Journal Article Development of a novel tetravalent synthetic peptide that binds to phosphatidic acid

Ogawa, Rina  ,  Nagao, Kohjiro  ,  Taniuchi, Kentaro  ,  Tsuchiya, Masaki  ,  Kato, Utako  ,  Hara, Yuji  ,  Inaba, Takehiko  ,  Kobayashi, Toshihide  ,  Sasaki, Yoshihiro  ,  Akiyoshi, Kazunari  ,  Watanabe-Takahashi, Miho  ,  Nishikawa, Kiyotaka  ,  Umeda, Masato

10 ( 7 ) 2015-07-06 , Public Library of Science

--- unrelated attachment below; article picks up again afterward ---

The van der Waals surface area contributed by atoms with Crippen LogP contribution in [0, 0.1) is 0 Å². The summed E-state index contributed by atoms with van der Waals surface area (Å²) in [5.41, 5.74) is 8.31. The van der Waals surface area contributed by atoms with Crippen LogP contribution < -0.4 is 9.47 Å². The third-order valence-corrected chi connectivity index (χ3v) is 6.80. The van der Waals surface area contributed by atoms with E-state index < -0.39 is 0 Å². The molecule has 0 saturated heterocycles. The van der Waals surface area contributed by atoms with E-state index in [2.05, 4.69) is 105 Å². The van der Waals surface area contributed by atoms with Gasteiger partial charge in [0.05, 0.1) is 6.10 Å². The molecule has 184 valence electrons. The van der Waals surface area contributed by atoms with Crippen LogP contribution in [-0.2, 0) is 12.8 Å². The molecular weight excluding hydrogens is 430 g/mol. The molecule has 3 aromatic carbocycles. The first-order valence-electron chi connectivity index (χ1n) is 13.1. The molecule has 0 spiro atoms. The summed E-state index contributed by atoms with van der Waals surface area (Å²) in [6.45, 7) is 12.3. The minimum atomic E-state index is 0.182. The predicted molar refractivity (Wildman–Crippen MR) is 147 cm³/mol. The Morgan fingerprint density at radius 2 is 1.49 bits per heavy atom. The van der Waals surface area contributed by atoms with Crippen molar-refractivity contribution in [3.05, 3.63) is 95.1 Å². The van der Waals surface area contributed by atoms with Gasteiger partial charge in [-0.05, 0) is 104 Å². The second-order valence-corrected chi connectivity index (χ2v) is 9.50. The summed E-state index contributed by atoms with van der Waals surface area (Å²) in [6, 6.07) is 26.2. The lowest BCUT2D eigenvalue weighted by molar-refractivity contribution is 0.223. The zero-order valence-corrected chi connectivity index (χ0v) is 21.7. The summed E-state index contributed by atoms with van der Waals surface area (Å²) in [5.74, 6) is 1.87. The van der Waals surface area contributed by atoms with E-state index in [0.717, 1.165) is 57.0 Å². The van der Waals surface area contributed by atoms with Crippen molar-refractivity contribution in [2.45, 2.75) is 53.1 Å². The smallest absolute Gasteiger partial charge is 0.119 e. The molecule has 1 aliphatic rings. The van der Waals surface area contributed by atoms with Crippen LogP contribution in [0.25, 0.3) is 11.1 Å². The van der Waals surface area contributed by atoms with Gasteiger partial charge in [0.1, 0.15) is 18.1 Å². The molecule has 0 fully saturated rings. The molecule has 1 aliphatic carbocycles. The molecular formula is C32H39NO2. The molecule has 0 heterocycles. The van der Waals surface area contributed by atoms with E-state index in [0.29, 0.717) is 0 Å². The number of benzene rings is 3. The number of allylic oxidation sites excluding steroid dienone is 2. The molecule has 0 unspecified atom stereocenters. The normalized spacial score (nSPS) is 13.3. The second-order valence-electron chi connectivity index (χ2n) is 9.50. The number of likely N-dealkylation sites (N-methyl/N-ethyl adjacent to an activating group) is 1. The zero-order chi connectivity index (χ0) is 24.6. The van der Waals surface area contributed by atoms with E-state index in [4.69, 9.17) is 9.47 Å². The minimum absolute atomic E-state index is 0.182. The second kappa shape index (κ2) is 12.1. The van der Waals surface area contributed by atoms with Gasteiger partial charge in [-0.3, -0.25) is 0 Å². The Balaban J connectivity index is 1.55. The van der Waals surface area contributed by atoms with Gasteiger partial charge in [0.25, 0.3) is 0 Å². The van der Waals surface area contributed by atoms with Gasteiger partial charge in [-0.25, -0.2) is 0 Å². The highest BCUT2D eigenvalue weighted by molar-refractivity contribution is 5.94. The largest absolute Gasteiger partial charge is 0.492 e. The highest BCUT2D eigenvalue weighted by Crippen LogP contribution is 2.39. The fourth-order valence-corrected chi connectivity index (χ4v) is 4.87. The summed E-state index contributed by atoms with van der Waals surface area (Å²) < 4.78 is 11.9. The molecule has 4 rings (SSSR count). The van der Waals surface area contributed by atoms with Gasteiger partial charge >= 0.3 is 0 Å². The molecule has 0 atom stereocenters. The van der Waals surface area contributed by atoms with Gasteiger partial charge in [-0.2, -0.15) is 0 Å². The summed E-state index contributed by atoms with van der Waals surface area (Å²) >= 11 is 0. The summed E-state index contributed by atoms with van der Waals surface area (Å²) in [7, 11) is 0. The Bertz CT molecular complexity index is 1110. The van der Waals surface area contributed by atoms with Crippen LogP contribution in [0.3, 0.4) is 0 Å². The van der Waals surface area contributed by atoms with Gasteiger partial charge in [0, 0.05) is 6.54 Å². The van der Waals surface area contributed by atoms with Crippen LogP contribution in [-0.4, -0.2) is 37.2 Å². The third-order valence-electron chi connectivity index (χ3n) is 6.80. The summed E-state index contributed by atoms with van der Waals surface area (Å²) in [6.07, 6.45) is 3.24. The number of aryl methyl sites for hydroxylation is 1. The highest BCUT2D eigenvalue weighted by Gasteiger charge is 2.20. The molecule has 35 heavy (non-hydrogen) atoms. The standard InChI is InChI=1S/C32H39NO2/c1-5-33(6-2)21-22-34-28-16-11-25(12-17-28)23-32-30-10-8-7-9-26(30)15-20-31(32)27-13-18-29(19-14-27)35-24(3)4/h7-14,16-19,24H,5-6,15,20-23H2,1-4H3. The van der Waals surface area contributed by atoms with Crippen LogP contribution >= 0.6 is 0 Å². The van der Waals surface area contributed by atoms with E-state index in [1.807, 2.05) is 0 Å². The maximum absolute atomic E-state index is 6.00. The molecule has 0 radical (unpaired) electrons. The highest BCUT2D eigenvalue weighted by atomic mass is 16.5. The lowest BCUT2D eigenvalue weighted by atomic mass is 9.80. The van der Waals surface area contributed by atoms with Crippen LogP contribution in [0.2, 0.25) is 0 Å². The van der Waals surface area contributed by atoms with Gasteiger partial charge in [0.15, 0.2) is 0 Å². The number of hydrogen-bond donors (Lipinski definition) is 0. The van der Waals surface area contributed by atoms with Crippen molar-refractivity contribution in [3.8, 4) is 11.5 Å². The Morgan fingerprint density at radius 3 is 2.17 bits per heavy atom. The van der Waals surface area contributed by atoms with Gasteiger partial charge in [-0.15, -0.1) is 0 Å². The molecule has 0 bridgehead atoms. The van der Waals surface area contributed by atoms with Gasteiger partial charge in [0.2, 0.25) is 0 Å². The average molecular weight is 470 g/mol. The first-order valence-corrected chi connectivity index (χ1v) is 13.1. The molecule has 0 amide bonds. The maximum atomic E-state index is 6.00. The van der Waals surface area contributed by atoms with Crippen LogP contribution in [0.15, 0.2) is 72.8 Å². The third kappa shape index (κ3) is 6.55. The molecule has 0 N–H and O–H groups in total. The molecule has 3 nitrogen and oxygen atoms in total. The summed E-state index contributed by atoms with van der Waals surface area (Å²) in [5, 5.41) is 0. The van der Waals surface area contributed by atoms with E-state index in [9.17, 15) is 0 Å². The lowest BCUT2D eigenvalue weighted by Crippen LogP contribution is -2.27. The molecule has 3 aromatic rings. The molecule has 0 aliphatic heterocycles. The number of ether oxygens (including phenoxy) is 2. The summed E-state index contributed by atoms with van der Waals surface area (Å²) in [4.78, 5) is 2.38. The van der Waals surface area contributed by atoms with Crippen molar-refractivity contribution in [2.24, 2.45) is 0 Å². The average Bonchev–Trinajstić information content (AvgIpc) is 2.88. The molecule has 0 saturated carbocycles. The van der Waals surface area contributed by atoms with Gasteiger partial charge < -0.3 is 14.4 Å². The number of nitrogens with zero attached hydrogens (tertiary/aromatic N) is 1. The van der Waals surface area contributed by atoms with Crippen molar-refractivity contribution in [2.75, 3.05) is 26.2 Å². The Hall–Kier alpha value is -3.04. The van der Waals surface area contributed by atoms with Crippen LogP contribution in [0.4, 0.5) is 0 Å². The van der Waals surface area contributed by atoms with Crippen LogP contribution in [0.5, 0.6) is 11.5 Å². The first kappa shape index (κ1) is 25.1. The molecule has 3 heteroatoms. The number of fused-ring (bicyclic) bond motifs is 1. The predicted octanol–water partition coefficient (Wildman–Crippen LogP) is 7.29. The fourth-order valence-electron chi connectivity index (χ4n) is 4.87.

We employed a multivalent peptide-library screening technique to identify a peptide motif that binds to phosphatidic acid (PA), but not to other phospholipids such as phosphatidylcholine (PC), phosphatidylethanolamine (PE), and phosphatidylserine (PS). A tetravalent peptide with the sequence motif of MARWHRHHH, designated as PAB-TP (phosphatidic acid-binding tetravalent peptide), was shown to bind as low as 1 mol% of PA in the bilayer membrane composed of PC and cholesterol. Kinetic analysis of the interaction between PAB-TP and the membranes containing 10 mol% of PA showed that PAB-TP associated with PA with a low dissociation constant of K<inf>D</inf> = 38 ± 5 nM. Coexistence of cholesterol or PE with PA in the membrane enhanced the PAB-TP binding to PA by increasing the ionization of the phosphomonoester head group as well as by changing the microenvironment of PA molecules in the membrane. Amino acid replacement analysis demonstrated that the tryptophan residue at position 4 of PAB-TP was involved in the interaction with PA. Furthermore, a series of amino acid substitutions at positions 5 to 9 of PAB-TP revealed the involvement of consecutive histidine and arginine residues in recognition of the phosphomonoester head group of PA. Our results demonstrate that the recognition of PA by PABTP is achieved by a combination of hydrophobic, electrostatic and hydrogen-bond interactions, and that the tetravalent structure of PAB-TP contributes to the high affinity binding to PA in the membrane. The novel PA-binding tetravalent peptide PAB-TP will provide insight into the molecular mechanism underlying the recognition of PA by PA-binding proteins that are involved in various cellular events.

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